$75,000 USD | Sold
| Hershey, Pennsylvania
- A much desired, top-of-the-line, V-8 powered Jet Age sport coupe
- Features the renowned, street racing 409 “Turbo Fire” engine and four-speed manual transmission
- Finished in the attention-grabbing color combination of Roman Red over red vinyl
- Benefits from a complete and total restoration executed under previous ownership, circa 2011
- Presented in “quarter-mile specification” with radio delete, heater delete, and Posi-Traction rear axle
The “bubbletop” Chevrolets of the early 1960s are American icons. For the first time, the fins of the 1950s were gone; now, the Bel Air was a thoroughly Jet Age, pared-down, and—in the 409 “Turbo Fire”-powered sport form—deadly-looking street machine. Gone were the miles of chrome trim seen in the 1959 catalogues, instead replaced by squared-off lines which terminated in a convex top supported by remarkably thin pillars. Sales were, as they say, blistering.
The 1962 model year saw the range of available engines expanded to five, while the variety of Bel Air body styles was reduced to four; two-door and four-door sedans, a station wagon, and, for its final production year, the model seen here: the two-door hardtop sport coupe.
Blistering performance was on tap, too, from the hot 409, which in dual-quad configuration achieved one horsepower per cubic-inch. The lightweight coupe body and supremely powerful engine quickly made the model an infamous steed of choice for individuals looking to go racing; 0–60 times were in the neighborhood of seven seconds, with quarter-mile times in the 15s on street tires—and far quicker on race rubber. As the fastest car Chevrolet could build (Corvette’s biggest engine was a 327), it is difficult to imagine someone specifying a car such as this with anything other than racing in mind. This sentiment is best echoed by The Beach Boys’ 1962 hit “409,” which forever cemented this model’s place within American pop culture.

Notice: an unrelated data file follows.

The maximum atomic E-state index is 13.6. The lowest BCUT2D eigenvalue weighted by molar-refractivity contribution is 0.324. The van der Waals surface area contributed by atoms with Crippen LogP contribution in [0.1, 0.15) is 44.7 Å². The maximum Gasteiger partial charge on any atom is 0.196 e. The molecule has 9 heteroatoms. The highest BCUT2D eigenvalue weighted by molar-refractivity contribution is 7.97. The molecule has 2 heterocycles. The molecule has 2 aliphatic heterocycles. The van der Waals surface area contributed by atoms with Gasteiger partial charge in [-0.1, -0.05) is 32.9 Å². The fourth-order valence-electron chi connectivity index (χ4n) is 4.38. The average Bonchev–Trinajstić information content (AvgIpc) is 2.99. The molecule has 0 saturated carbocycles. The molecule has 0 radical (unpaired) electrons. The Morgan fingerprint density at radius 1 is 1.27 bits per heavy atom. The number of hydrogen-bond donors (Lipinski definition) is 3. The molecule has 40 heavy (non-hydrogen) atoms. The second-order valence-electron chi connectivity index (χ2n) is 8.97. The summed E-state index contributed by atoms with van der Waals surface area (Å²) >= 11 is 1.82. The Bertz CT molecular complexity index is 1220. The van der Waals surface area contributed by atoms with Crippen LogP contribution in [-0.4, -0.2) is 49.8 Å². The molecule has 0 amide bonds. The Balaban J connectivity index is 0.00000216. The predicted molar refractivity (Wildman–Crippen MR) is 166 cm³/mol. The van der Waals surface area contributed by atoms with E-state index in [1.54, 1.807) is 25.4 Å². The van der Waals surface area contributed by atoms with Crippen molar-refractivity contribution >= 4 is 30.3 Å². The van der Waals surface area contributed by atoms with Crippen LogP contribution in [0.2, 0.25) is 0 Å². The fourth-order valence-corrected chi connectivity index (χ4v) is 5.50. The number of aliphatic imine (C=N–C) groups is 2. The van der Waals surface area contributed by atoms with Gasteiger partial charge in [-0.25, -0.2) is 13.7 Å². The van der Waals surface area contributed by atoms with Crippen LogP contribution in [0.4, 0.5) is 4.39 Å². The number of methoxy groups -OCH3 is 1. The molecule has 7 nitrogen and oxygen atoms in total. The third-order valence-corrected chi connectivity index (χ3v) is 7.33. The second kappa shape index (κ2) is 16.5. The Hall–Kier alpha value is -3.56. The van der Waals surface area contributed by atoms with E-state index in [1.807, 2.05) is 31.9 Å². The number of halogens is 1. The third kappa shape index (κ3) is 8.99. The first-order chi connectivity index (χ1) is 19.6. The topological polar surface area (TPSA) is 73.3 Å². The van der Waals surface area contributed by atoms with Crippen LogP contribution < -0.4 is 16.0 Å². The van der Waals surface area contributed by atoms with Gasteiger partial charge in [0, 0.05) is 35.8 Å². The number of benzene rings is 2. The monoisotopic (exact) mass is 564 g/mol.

The eminently presentable 409-powered bubbletop offered here is finished in the attention-grabbing color combination of Roman Red over matching red vinyl and color-matched steelies fitted with chrome “dog dish” hubs. Additional features worth savoring include a column-mounted Sun Electric tachometer, Posi-Traction rear axle, and a racing-spec cabin console devoid of both heater and radio.
Thanks to a complete and thorough restoration executed immediately prior to the consignor’s acquisition in 2011, this sport coupe displays a fantastic degree of luster. In the spring of 2016, it was prominently featured as the cover car for the quarterly muscle car publication Bone Stock. The car’s odometer presently indicates approximately 188 miles at time of cataloguing, which is presumed to represent the distance traveled since completion of its wonderfully kept restoration.
This exceptional 409 is sure to excite its next owner—perhaps with some late-night use of its throttle pedal down Main Street.